Magnetic signals during SD were first detected with an in vitro preparation, the turtle cerebellum [22].  Subsequent in vivo experiments with anaesthetized rabbits [1] have revealed slowly changing magnetic signals, rising and falling over periods of around 10 minutes during propagating cortical SD [1].  With repeated evocation of SD these were shown to bear a consistent relation to the events of SD, though the interference levels with DC magnetic studies [23] are such that it would have been difficult to be confident about the causation of such individual signals without repeated evocation and a suitable statistical approach [1].  This leads to serious problems in the study of migraine patients, in whom the signals of interest may only occur once, if at all, in a recording session.  Nevertheless, such challenging studies have been carried out [24], leading to reports of three types of magnetic signal that appear to be characteristic of migraine patients.  These are sudden large amplitude waves, periods of reduced high frequency MEG activity, and slow DC shifts.  None of these phenomena can presently be considered specifically indicative of SD.  In particular, the changes of high frequency activity seem to this author more plausibly attributed to changes of arousal level in the migraine patients than to SD, since the fraction of neural tissue contributing to magnetic signals from human cortex that would be expected to be electrically silent at any one time on account of SD [3] would, on any hypothesis, be likely to be rather small.  Similar fluctuations in high frequency activity were seen in the rabbit studies when anaesthesia was light, but not systematically related to the occurrence of SD [1].  The slow DC shifts seen during the headache phase in three migraine attacks [24] do have a broad similarity to signals seen during SD in the animal experiments [1].  Further elucidation of the duration, source and characteristics of such signals would however be required to establish their relationship to any electrophysiological events.  In view of the acknowledged difficulties in handling potential sources of artefact in this kind of study, this is still a major challenge.

 The issue of how to improve the rejection of artefacts in the measurement of magnetic signals with a rise and fall time of many minutes is interesting and has been addressed in recent work [25-27].  A technique has been developed in which a subject is constantly moved to and fro in a circular motion (25mm diameter with a period of 4sec) underneath a SQUID magnetometer.  This means that steady or slowly changing magnetic sources in the patient generate signals at the frequency of the movement.  These are much less susceptible to interference from magnetic sources, either outside the laboratory or on distant parts of the body, and to problems due to baseline shifts in the equipment [27].  Automated data analysis extracts the components of the signals that are correlated with movement in two perpendicular directions.  This technique can be used with standard multi-channel magnetometers positioned above the patient's head, yielding positional information about DC sources with essentially no baseline drift.  As a test of performance, this technique has been used to measure the slowly changing magnetic signals due to changes of corneo-retinal current during light adaptation.  This current rises and falls following light onset with a peak ca.  8min after onset [28].  Using rotatory scanning for magnetic measurements in such an experiment, it is possible to follow the slow time course of the changes, which are quite obscured by interference using conventional DC magnetometry, even inside a high quality magnetically screened room [26,27].  This technique could improve greatly the amount of information obtainable from migraine patients, compared with simple DC magnetometry.  It does however require dedicated (albeit relatively simple) equipment combined with clinical magnetometry facilities and patients with predictable aura.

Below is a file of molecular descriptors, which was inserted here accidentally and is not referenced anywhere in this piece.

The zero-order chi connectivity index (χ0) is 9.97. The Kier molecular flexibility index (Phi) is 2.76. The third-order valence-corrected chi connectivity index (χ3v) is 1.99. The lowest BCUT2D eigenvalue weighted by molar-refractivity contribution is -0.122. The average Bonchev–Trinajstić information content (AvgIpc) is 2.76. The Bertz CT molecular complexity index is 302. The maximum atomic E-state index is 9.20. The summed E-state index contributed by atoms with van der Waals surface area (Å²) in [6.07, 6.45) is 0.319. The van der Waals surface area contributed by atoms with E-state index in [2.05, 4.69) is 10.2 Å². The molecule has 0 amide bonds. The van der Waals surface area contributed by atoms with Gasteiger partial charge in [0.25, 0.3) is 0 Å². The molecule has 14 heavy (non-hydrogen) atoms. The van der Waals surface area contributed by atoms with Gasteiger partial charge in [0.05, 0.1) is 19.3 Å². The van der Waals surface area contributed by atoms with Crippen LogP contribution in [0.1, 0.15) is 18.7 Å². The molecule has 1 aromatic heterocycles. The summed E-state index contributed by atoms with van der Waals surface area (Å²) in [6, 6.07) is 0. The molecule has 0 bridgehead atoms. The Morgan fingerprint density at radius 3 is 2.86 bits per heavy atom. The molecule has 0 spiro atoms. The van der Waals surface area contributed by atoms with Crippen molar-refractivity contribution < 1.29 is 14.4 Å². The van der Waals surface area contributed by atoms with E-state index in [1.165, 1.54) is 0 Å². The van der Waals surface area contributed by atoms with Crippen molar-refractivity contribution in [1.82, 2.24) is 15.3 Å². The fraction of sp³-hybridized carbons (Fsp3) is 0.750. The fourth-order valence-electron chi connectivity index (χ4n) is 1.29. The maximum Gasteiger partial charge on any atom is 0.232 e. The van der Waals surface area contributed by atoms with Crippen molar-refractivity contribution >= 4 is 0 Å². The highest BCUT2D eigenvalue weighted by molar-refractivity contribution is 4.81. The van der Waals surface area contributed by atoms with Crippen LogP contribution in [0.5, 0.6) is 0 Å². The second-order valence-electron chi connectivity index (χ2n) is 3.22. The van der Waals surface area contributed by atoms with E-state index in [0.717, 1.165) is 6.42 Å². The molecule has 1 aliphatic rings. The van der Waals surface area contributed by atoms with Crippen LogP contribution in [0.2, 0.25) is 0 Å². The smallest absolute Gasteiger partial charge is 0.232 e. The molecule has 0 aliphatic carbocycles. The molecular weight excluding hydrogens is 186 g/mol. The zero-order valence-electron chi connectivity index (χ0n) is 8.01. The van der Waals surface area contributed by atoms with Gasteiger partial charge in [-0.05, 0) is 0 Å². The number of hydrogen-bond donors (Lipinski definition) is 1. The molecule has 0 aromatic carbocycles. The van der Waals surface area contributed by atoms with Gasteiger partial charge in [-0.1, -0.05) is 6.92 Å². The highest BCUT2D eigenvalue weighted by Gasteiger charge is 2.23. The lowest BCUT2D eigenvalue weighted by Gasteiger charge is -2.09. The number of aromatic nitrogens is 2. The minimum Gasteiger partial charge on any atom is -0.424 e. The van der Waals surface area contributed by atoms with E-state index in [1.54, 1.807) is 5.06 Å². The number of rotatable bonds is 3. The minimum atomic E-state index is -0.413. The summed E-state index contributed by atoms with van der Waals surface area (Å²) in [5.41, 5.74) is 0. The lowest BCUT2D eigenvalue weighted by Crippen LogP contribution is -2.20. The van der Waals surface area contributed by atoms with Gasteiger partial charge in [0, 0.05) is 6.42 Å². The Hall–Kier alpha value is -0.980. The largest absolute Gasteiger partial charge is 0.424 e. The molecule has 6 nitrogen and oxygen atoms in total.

The second technique for characterising cellular pathophysiological changes is Magnetic Resonance Imaging (MRI).  It has recently become clear that MRI can be used with a number of different protocols to be selectively sensitive to different aspects of tissue physiology.  A technique called gradient echo (or T2*) imaging was the first to be used to follow non-invasively the propagating disturbance of SD, in rat brain [2].  Increases of MRI signal of up to 15% were seen locally for periods of 1-2min as a wave of SD propagated through the cerebral cortex.  Several aspects of the very profound tissue changes occurring in SD could contribute to these changes in MRI signal.  This particular protocol is sensitive to changes of tissue deoxyhaemoglobin content.  Thus the changes may have been due in part to increases of blood flow and increased venous oxygenation in the acute phase of SD [2].  MRI protocols used subsequently in similar experiments in a different laboratory [29] have indicated a decrease of the apparent diffusion coefficient for water occurring locally in the tissue during SD.  It is unclear as yet to what extent distinct physiological parameters can be extracted cleanly with the help of combined MRI protocols.  However, cell swelling, altered membrane permeability, restricted extracellular diffusion and changes of blood flow, blood volume and oxygenation are all capable of influencing MRI parameters.  Each of these is known to change in some conditions during SD and all may eventually in principle be capable of disentanglement through clever application of MRI techniques.  Much work is currently being devoted to this goal, particularly with in vitro MRI studies.  As always in the study of the migraine aura however, one of the most challenging problems will be to succeed in studying patients during an attack.  Since the equipment and expertise required for suitable MRI studies is available in many sites around the world, it is to be hoped that many opportunities will arise to generate significant data.

 MRI has the merit of generating direct images of the sites of tissue affected in a disturbance.  This, and the relatively simple technical considerations involved in making dynamic studies with suitable protocols once the equipment is available, make it an attractive technique for increasing knowledge of the cellular pathophysiology in the migraine aura.  It cannot directly, however, reveal anything of the underlying electrophysiological changes.  Magnetometry can in principle provide this, though with greatly limited capability for localising a distributed pathology such as SD.  Magnetometry and MRI are substantially complementary in these respects, and a combined programme of study with advanced techniques in both fields should offer substantial hope of furthering the understanding of aura pathophysiology.


Parts of the author's work have been supported by the Wellcome Trust, The Migraine Trust, the Royal Society and the Medical Research Council.